Figure 2. Relationship between umbrella diameter of C. plocamia and number of H. curticephala associated with each medusa from Mejillones Bay, northern Chile
Figura 2. Relación entre el diámetro de la umbrela de C. plocamia y número de H. curticephala asociado a cada medusa procedente de Bahía de Mejillones, norte de Chile

 

DISCUSSION

Although the data set is limited, some conclusions can be drawn. Laval (1980) stated that hyperiids inhabiting small hosts self limit the number of larvae deposited as a mechanism to avoid intraspecific competition, and ensuring that recruits will become adults without leaving the host. The author also indicated that "hyperparasitism" (a misuse of the term, which in fact refers to a parasite of a parasite, and not to a large number of parasites) is frequent and more than 1,200 juveniles of the related Parathemisto gaudichaudii were found in a single colony of 13 salps. Unfortunately, quantitative reports on hyperiids associated with medusae are sparse and the only data set available demonstrates rather low numbers of hyperiids per host specimen; Gasca (2005) described a new species on the basis of only one female found in a single host specimen, which was captured by a remote operated vehicle in the Gulf of California. Buecher et al. (2001) analyzed samples of two Cnidarians, namely the Scyphozoan Chrysaora hysoscella and the Hydrozoan Aequorea aequorea off Namibia. From a total of 2,488 A. aequorea three hosted some specimens of hyperiids; the authors, however, pointed out that it was not sure that they lived in association because the amphipods were not embedded in the mesoglea of the jellyfish. In contrast, 37.3% of 870 C. hysoscella were parasitized by 1 to 10 H. medusarum; a maximum number of 43 individuals were recorded in a medusa of 52 cm diameter and 6.0 kg wet mass. Thus, in comparison with the Namibian C. hysoscella parasite burden, that of the Chilean C. plocamia is much higher. The most perspicuous explanation for such a strong difference refers to the sampling method. Conventional net sampling _ as is the case for the Namibian study _ is not adequate to study zooplanktonic associations, as individuals are commonly separated due to turbulences generated during the tows (Lima & Valentin 2001). As a consequence medusae are damaged and hyperiids are likely to be lost (Lima & Valentin 2001). The best way to record and study such associations is the collection of organisms in individual containers by SCUBA divers (Laval 1980). The present sampling method prevented the loss of hyperiids. The lacking report of planktonic hyperiids off northern Chilean may be an artefact consequence of the sampling devices used in local plankton research, which focus on copepods and euphausids (e.g. Hidalgo & Escribano 2001, Escribano et al. 2007). To overcome this methodological bias, Laval (1980) suggested sampling using a 6 foot Isaacs-Kidd midwater trawl towed at 3 knots to catch a representative number of free living male hyperiids Vibilia armata.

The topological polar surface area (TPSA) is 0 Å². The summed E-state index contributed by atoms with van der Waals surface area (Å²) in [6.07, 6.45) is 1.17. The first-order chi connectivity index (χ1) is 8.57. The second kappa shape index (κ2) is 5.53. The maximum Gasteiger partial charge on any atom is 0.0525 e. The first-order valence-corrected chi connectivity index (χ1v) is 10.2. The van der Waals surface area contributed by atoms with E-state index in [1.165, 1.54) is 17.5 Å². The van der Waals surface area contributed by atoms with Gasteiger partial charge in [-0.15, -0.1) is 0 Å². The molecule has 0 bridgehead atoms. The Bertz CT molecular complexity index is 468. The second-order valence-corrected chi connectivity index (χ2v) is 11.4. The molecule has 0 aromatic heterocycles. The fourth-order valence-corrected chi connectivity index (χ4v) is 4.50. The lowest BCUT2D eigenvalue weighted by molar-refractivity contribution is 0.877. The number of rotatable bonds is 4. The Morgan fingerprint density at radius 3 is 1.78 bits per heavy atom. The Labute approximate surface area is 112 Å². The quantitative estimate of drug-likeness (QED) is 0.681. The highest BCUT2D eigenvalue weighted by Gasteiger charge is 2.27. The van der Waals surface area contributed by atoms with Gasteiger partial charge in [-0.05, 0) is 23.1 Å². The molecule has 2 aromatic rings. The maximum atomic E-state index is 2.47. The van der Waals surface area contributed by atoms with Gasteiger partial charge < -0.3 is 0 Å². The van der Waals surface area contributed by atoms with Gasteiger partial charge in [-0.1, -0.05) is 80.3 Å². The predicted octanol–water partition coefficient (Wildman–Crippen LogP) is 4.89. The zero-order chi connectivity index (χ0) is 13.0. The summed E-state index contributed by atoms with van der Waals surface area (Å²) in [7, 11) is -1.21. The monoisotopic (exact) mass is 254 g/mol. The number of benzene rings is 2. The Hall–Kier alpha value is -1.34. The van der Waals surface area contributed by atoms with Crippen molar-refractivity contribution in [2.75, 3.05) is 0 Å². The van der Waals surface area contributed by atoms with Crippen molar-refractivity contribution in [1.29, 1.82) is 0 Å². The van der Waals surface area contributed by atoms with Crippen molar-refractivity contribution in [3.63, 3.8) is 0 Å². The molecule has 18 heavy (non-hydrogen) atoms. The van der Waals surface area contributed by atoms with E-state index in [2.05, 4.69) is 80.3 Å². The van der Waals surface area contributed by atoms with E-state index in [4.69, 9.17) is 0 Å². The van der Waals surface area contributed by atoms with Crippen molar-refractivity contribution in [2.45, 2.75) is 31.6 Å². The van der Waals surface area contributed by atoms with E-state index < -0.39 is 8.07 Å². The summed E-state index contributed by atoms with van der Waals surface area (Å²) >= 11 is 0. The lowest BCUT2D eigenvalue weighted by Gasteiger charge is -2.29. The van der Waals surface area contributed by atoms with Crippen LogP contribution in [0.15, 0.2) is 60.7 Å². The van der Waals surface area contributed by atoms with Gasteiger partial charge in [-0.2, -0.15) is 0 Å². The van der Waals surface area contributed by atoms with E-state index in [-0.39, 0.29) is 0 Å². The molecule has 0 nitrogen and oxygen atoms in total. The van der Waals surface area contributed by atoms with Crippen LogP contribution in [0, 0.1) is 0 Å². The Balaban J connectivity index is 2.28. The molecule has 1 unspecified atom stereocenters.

A characteristic of hyperiids is the strong deviation from an adult 1:1 sex ratio (= reproductive population) (Laval 1980). Moreover, there are many reports and descriptions of both, parasitic and free-living new species with "unknown male" (vide in Laval 1980 for some examples). The present proportion of male:female (approximately 1:5) suggests that males are predominantly free-living and may only be sampled when an adequate sampling method is used.

The number of eggs observed in the brood pouch (1-27) agrees well with the values given (Laval 1980) for other Hyperiids associations.

With regard to feeding, Laval (1968) claims that during a 15-day period a specimen of the hyperiid Phronima curvipes living inside a barrel was able to ingest as much as 23 small blastozooids and 6 oozoids of the salp Salpa fusiformis, one tetrazoid colony of a Pyrosomid, two Pleurobranchia rhodopis and one specimen of a Leptomedusa of the genus Phialidium. The latter data strongly suggest that the studied hyperiid is an active depredator, revealing equilibrium between feeding rate of the hyperiids and the regeneration rate of the medusa tissue. From the insights into the feeding behaviour of hyperiids, Laval (1968) concludes that these amphipods can be considered as a parasitoid system. The term `parasitoid' was erected for insects developing inside, or on another insect, using the host as a food source for larval stages and normally killing the host (Bush et al. 2001). The present gut contents of all dissected specimens (N = 10) included small portion of mesoglea, suggesting that H. curticephala uses C. plocamia not only as substrate, but also as food source. This observation and the evidence given by Laval (1968) allow this hyperiid to be considered as a micropredator instead of a parasite or a parasitoid.

This record of H. curticephala, described from coastal waters of Paita Bay, northern Peru (5º04'S) (Fig. 1), extends the known geographic distribution of this amphipod to 18° of latitude southwards. Many aspects of the ecology and biology of the symbiosis remain to be studied.

 

ACKNOWLEDGMENTS

This study was partly financed and conducted in the frame of the EU-INCO project CENSOR (Climate variability and El Niño Southern Oscillation: Implications for Natural Resources and Management, contract 511071) and is CENSOR publication 0358. Further support came from PBCT_CONICYT (Chile) grant CENSOR-RUE02 and a cooperative program between the Alfred Wegener Institute for Polar and Marine Research and the Instituto de Investigaciones Oceanológicas, Universidad de Antofagasta, Chile.

 

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Recibido el 23 de abril de 2009 y aceptado el 13 de octubre de 2009